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Truncation error results from using an approximation in place of an exact mathematical procedure.

Non-elementary functions such as trigonometric, exponential, and others are expressed in an approximate fashion using Taylor series when their values, derivatives, and integrals are computed.

Any smooth function can be approximated as a polynomial. Taylor series provides a means to predict the value of a function at one point in terms of the function value and its derivatives at another point.

***Taylor Theorem**

If the function f and its first n+1 derivatives are continuous on an interval containing a & x, then the value of x is given by

•Any smooth function can be approximated as a polynomial.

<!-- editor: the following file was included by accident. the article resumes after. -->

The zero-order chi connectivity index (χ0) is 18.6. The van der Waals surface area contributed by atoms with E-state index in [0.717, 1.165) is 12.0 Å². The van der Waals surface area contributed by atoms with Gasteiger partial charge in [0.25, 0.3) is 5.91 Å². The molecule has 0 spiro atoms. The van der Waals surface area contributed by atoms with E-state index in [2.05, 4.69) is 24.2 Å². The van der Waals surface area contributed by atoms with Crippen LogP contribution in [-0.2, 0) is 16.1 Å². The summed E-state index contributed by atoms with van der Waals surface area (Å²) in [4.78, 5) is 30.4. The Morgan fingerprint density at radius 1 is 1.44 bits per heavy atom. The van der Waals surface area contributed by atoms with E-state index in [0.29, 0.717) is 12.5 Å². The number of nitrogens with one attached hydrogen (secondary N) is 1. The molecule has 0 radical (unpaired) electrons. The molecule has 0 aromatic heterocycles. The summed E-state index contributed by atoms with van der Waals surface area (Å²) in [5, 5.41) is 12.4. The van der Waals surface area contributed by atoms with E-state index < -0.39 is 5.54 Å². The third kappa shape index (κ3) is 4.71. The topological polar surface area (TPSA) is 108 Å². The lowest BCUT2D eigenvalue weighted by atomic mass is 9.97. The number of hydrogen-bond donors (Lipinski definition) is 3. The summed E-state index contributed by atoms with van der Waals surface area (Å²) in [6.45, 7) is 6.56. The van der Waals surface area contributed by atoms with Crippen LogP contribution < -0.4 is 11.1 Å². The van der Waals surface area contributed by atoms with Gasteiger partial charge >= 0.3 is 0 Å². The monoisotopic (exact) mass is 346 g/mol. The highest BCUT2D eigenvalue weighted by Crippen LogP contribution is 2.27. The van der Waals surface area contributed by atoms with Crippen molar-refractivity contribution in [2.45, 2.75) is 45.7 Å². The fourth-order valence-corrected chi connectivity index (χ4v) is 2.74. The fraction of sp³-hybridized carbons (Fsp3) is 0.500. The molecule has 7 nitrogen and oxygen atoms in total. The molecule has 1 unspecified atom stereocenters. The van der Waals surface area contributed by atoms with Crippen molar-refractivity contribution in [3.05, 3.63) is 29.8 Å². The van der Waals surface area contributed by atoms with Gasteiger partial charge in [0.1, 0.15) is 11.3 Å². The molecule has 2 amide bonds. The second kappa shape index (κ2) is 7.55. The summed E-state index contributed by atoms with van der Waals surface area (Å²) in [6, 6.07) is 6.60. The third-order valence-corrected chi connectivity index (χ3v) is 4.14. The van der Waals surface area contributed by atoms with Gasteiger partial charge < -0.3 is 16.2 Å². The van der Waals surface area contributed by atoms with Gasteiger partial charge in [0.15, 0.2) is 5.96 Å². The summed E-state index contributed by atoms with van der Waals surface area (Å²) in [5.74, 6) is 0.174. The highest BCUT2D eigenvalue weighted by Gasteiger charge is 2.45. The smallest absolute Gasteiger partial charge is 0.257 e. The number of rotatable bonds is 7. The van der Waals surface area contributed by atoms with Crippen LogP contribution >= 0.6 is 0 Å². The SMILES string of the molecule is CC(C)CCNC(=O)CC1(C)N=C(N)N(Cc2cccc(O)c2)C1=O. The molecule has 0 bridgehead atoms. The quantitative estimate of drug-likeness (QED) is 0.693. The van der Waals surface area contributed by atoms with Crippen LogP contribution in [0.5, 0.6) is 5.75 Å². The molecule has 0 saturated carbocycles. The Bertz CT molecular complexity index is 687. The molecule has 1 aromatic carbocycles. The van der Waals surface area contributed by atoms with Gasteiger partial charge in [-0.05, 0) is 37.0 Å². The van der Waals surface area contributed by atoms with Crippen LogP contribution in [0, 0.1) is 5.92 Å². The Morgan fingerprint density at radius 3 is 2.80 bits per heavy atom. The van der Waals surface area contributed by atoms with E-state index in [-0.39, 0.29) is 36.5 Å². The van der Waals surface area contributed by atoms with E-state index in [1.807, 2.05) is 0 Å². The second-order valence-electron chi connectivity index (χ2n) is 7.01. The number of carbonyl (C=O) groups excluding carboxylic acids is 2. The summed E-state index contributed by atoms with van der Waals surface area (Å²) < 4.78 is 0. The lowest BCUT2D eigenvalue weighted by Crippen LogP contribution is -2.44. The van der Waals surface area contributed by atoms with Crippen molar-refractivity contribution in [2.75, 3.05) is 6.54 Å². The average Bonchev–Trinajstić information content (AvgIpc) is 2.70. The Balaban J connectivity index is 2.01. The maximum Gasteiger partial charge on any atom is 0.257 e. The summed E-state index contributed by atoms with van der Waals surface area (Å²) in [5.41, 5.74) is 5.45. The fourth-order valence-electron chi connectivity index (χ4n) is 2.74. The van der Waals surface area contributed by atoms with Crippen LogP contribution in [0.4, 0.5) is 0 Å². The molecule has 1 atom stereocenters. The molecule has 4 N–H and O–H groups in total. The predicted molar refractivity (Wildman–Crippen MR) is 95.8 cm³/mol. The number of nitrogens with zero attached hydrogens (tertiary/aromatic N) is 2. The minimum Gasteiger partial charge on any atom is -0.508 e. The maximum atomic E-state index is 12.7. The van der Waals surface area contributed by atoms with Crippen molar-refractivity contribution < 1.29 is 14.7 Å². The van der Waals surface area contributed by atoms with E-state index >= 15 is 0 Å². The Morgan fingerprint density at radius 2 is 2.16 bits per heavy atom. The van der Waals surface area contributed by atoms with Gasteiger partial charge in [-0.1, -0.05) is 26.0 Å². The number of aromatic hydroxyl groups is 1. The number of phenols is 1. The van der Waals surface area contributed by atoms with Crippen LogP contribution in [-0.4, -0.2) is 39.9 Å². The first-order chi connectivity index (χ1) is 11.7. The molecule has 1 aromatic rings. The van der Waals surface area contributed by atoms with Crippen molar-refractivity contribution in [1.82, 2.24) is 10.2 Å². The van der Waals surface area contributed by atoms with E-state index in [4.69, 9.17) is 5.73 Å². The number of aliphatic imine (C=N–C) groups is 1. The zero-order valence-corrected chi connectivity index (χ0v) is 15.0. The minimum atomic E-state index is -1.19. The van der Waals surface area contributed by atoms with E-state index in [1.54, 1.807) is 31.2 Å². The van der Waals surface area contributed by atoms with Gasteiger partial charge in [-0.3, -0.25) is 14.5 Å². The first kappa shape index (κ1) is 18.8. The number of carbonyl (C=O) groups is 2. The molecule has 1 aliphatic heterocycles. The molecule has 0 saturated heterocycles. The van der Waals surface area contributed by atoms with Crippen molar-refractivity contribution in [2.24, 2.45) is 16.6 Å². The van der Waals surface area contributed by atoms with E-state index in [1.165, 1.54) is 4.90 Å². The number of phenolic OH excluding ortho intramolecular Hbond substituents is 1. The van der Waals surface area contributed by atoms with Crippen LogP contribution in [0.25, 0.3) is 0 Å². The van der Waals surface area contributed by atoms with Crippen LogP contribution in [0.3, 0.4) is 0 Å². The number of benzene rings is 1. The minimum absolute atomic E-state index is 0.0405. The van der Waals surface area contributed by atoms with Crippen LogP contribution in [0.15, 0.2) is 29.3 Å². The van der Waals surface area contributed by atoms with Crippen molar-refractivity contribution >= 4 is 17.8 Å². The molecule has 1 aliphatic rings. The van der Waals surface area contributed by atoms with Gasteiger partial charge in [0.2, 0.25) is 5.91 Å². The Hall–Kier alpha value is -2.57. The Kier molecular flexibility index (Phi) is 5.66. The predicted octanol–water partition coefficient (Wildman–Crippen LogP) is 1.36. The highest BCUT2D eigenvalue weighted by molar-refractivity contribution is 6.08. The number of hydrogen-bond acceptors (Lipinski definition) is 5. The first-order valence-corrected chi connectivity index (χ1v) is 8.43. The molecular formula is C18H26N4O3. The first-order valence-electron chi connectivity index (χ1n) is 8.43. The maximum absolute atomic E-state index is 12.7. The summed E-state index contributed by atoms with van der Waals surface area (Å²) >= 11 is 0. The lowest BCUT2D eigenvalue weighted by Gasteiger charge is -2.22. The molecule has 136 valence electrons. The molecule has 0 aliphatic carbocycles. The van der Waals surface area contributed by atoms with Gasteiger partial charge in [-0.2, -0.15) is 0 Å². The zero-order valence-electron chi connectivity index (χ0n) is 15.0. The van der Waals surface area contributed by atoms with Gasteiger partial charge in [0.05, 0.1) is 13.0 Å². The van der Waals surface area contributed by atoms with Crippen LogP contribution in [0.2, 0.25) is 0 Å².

f(xi+1) ≈ f(xi) zero order approximation, only true if xi+1 and xi are very close to each other.

f(xi+1) ≈ f(xi) + f′(xi) (xi+1-xi) first order approximation, in form of a straight line

nth order approximation:

(xi+1-xi)= h step size (define first)

Reminder term, Rn, accounts for all terms from (n+1) to infinity. - x is not known exactly, lies somewhere between xi+1>x >xi .
Need to determine f ^(n+1)(x), to do this you need f'(x).

If we knew f(x), there wouldn’t be any need to perform the Taylor series expansion.

However, R=O(h^(n+1)), (n+1)th order, the order of truncation error is hn+1.

O(h), halving the step size will halve the error.

O(h2), halving the step size will quarter the error.

Truncation error is decreased by addition of terms to the Taylor series.

If h is sufficiently small, only a few terms may be required to obtain an approximation close enough to the actual value for practical purposes.

•Numerical Differentiation: Finite Divided Differences

•Forward Difference

•Backward Difference

•Centered Difference